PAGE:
John Wayles Eppes to Francis Eppes

My dear Son,

I received your last letter & feel some pleasure in observing the progress you are making—Your hand writing is much changed for the better & your style so much improved as to excite not surprise merely but heartfelt satisfaction—I look forward with great anxiety to the period of your entering some university where your Education may be completed and yourself qualified to occupy some station in society honorable to yourself and beneficial to your fellow citizens—You should keep constantly in mind that something above mediocrity will be expected from the Grand son of Jefferson—and that on the employment of a few remaining years depends the estimation in which you will be held by your fellow citizens during a long life which I hope you are destined to enjoy—How many with all the necessary Talents to possess respectability sink into obscurity & even wretchedness from squandering the precious period between sixteen and twenty one—In speaking of time squandered I include not what is passed in rational & Intelligent society—Your hours of relaxation passed in genteel and enlightened society will afford advantages in your future intercourse with the world, which will continue through life—Friendship and intimacy contracted with young men of your own age who aspire to intelectual distinction will strengthen your understanding and improve your heart, while an intimacy contracted with those who place their happiness in the gratification of the senses will afford you no aid in your progress through life, & detatch you at present from your pursuits which are useful without the possibility of deriving any advantage—As a general rule we need not expect Talents or worth from him who places his greatest happiness in early life in what are called Tavern indulgencies—These sinks of corruption have destroyed more young men of virtue and good Talents than all the other vices which stain the human character—The sociability and mirth which accompanies Tavern indulgencies is but too apt to facinate the youthful mind—The effect is gradual but always certain—The habit of industry and attention is lost & the fumes of one debauch succeed so rapidly to those of another that the vigour of the mind is lost—Seek therefore my son enlightened society—amiable men and women & shun such as are fond of debauchery & riot—whether young or old—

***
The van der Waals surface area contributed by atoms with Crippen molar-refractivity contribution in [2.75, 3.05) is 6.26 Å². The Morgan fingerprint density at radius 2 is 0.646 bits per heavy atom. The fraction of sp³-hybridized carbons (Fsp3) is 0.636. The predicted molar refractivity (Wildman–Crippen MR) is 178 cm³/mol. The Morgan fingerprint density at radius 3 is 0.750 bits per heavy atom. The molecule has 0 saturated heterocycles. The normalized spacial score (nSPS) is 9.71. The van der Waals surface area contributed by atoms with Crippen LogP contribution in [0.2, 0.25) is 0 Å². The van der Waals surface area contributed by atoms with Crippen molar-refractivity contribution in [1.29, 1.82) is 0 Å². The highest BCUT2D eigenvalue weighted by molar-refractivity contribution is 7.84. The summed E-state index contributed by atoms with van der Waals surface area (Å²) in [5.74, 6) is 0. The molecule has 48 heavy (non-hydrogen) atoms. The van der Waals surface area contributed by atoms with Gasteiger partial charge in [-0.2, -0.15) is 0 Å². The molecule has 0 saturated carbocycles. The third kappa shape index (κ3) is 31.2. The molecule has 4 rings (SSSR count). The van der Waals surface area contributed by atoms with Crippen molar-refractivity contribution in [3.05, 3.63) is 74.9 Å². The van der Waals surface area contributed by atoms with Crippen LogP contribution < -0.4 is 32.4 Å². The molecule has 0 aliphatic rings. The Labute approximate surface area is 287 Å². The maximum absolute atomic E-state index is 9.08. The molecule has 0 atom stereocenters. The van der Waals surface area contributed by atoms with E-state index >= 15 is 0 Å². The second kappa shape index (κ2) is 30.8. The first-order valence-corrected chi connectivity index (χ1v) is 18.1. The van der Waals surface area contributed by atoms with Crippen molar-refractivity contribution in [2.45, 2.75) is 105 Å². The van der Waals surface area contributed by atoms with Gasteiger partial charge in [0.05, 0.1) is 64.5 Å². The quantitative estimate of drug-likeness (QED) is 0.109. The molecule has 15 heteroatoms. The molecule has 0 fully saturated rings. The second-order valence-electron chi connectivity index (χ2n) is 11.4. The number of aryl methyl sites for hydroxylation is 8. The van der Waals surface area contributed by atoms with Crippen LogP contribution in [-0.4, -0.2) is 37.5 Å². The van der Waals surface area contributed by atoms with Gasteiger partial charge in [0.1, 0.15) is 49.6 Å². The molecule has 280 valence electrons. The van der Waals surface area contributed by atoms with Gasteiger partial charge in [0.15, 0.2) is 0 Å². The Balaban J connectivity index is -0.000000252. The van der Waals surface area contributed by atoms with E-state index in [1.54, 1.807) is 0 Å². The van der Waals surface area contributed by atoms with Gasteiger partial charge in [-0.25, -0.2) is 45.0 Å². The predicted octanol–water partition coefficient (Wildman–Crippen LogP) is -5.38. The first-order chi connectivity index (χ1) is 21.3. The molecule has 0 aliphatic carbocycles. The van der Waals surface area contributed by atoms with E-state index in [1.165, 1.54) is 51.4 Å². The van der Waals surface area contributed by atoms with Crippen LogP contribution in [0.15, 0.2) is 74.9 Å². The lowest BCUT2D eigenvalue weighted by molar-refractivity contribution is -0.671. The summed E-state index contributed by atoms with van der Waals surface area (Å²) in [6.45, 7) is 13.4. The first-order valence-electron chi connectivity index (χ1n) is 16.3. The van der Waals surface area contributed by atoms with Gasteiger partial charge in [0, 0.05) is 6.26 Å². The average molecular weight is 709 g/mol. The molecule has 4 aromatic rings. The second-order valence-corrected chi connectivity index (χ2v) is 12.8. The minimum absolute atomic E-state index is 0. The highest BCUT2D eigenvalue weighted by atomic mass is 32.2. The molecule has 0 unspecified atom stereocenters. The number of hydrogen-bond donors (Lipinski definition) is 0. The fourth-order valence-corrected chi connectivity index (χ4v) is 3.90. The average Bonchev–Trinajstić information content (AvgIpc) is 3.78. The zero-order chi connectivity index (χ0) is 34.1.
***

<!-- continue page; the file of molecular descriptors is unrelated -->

We have had here for two days Mr Cadwallader Jones of North CarolinaDoctr Peck and his lady—They are all well at your Uncle BakersWayles had received no letter from you—

adieu my son accept the best wishes of your affectionate father.
Jno: W: Eppes
RC (DLC: Personal Papers, Misc.); addressed: “Mr Francis Eppes Junr New-London”; stamped; postmarked Raines Tavern, 15 Aug.